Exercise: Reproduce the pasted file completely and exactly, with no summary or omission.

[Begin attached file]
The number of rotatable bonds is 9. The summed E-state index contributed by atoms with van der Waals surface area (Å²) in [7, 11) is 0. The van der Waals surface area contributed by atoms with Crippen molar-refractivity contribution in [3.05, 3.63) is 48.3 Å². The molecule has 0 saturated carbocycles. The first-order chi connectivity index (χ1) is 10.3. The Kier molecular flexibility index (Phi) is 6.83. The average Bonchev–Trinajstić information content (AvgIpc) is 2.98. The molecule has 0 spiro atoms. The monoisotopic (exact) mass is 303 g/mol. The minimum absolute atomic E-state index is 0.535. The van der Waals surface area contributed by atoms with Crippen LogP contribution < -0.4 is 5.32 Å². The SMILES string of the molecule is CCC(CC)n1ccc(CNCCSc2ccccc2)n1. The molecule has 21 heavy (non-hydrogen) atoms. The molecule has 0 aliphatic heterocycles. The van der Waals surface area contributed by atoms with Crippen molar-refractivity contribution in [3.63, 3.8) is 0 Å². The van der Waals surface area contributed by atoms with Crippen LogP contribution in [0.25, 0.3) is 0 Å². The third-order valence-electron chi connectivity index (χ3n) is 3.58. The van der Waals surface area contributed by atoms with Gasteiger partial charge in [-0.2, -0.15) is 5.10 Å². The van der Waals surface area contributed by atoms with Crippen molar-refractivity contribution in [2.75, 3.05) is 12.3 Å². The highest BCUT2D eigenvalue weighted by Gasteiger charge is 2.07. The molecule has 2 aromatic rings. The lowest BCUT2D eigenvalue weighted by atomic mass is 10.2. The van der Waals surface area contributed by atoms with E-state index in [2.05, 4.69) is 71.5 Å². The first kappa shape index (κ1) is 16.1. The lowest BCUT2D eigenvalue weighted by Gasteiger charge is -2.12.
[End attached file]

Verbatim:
The number of rotatable bonds is 9. The summed E-state index contributed by atoms with van der Waals surface area (Å²) in [7, 11) is 0. The van der Waals surface area contributed by atoms with Crippen molar-refractivity contribution in [3.05, 3.63) is 48.3 Å². The molecule has 0 saturated carbocycles. The first-order chi connectivity index (χ1) is 10.3. The Kier molecular flexibility index (Phi) is 6.83. The average Bonchev–Trinajstić information content (AvgIpc) is 2.98. The molecule has 0 spiro atoms. The monoisotopic (exact) mass is 303 g/mol. The minimum absolute atomic E-state index is 0.535. The van der Waals surface area contributed by atoms with Crippen LogP contribution < -0.4 is 5.32 Å². The SMILES string of the molecule is CCC(CC)n1ccc(CNCCSc2ccccc2)n1. The molecule has 21 heavy (non-hydrogen) atoms. The molecule has 0 aliphatic heterocycles. The van der Waals surface area contributed by atoms with Crippen molar-refractivity contribution in [3.63, 3.8) is 0 Å². The van der Waals surface area contributed by atoms with Crippen LogP contribution in [0.25, 0.3) is 0 Å². The third-order valence-electron chi connectivity index (χ3n) is 3.58. The van der Waals surface area contributed by atoms with Gasteiger partial charge in [-0.2, -0.15) is 5.10 Å². The van der Waals surface area contributed by atoms with Crippen molar-refractivity contribution in [2.75, 3.05) is 12.3 Å². The highest BCUT2D eigenvalue weighted by Gasteiger charge is 2.07. The molecule has 2 aromatic rings. The lowest BCUT2D eigenvalue weighted by atomic mass is 10.2. The van der Waals surface area contributed by atoms with E-state index in [2.05, 4.69) is 71.5 Å². The first kappa shape index (κ1) is 16.1. The lowest BCUT2D eigenvalue weighted by Gasteiger charge is -2.12.